To save content items to your account,
please confirm that you agree to abide by our usage policies.
If this is the first time you use this feature, you will be asked to authorise Cambridge Core to connect with your account.
Find out more about saving content to .
To save content items to your Kindle, first ensure firstname.lastname@example.org
is added to your Approved Personal Document E-mail List under your Personal Document Settings
on the Manage Your Content and Devices page of your Amazon account. Then enter the ‘name’ part
of your Kindle email address below.
Find out more about saving to your Kindle.
Note you can select to save to either the @free.kindle.com or @kindle.com variations.
‘@free.kindle.com’ emails are free but can only be saved to your device when it is connected to wi-fi.
‘@kindle.com’ emails can be delivered even when you are not connected to wi-fi, but note that service fees apply.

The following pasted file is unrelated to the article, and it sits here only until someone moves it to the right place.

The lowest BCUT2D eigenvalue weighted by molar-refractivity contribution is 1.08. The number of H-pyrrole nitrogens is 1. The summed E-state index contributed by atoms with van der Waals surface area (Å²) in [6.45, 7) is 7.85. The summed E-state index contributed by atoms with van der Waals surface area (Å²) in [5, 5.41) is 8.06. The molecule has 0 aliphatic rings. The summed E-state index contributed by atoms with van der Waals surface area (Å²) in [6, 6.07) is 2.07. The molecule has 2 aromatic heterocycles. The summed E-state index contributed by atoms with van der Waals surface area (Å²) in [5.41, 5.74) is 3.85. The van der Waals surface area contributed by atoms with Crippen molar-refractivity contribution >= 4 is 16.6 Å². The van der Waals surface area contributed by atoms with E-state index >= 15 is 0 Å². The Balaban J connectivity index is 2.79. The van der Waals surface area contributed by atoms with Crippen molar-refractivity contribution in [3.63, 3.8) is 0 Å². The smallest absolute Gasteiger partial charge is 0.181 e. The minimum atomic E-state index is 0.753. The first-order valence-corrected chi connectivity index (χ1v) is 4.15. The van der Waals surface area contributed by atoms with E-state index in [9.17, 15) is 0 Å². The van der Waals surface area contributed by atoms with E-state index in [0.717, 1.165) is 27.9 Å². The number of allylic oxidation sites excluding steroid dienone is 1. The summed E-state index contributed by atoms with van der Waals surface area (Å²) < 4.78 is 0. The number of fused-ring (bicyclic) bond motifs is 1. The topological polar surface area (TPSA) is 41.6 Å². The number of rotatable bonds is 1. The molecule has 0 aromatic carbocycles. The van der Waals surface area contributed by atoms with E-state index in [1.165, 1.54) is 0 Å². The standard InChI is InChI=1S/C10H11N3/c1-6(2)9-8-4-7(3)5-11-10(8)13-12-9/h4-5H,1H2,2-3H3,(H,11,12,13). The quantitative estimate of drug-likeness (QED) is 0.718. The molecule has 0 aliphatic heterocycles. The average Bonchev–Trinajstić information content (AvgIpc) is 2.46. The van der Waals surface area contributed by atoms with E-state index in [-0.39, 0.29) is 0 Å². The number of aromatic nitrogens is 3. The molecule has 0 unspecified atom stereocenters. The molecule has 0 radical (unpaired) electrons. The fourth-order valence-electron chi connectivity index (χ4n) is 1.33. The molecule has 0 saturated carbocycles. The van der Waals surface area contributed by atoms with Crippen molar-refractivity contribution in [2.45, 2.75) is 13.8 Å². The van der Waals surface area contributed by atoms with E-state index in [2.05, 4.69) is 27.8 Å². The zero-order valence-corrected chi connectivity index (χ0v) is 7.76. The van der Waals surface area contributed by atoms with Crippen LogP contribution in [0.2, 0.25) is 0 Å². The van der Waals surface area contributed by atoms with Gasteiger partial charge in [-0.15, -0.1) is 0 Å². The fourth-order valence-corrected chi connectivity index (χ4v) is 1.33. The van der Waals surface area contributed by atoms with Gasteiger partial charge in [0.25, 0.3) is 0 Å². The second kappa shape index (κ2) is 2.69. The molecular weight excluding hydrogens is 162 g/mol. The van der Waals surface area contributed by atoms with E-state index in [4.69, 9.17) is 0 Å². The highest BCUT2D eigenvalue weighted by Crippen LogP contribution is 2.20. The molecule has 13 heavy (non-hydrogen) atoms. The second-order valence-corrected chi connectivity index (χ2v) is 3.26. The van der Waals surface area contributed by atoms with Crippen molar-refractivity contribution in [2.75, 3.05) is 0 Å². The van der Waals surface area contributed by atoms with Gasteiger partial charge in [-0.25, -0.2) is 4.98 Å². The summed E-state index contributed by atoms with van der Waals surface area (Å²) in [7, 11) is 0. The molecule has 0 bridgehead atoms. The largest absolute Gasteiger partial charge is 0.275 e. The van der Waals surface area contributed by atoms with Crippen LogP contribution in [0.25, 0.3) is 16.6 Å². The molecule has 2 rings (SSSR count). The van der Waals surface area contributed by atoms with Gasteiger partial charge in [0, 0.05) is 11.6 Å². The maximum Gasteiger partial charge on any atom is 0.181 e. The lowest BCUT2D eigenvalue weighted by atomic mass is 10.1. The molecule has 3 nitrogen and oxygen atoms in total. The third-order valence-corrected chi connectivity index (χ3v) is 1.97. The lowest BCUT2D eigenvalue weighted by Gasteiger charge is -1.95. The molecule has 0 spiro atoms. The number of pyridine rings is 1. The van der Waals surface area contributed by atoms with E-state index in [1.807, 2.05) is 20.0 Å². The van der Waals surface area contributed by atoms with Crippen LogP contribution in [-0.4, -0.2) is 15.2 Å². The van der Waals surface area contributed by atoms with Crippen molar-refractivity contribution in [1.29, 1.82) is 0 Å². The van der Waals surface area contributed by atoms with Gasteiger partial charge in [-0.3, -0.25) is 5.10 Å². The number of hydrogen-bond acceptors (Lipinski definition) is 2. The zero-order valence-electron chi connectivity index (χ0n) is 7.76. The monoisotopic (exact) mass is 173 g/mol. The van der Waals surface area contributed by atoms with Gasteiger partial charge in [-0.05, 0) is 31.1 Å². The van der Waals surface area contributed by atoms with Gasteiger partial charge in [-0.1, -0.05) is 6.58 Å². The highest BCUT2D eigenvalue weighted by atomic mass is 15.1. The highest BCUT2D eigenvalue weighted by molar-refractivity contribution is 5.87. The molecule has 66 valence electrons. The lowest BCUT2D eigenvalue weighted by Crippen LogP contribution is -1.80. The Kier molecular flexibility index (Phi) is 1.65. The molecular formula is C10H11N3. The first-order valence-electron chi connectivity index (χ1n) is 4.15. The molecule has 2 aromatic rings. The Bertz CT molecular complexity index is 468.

We begin with very broad strokes: if we take the Ancient Greeks and Romans as founders of Western civilization and ignore the cosmologies of the many other peoples of the world, then from Ptolemy and the first century CE until sixteenth-century Europe, the Earth was the center of the universe and all else rotated around it. With the work of Copernicus, the Earth was demoted and the sun was given the honor of centrality. But by the early twentieth century, the very notion of centrality was abolished and our sun took its place as one among a vast number of stars in an expanding universe. In similar fashion, the centrality of Homo sapiens has steadily declined. In Judeo-Christian-Islamic mythology, intelligent humans were created and given dominion over the Earth by an all-powerful deity; the only other intelligences were that deity itself and its supernatural creations: angels and demons and devils and djinns.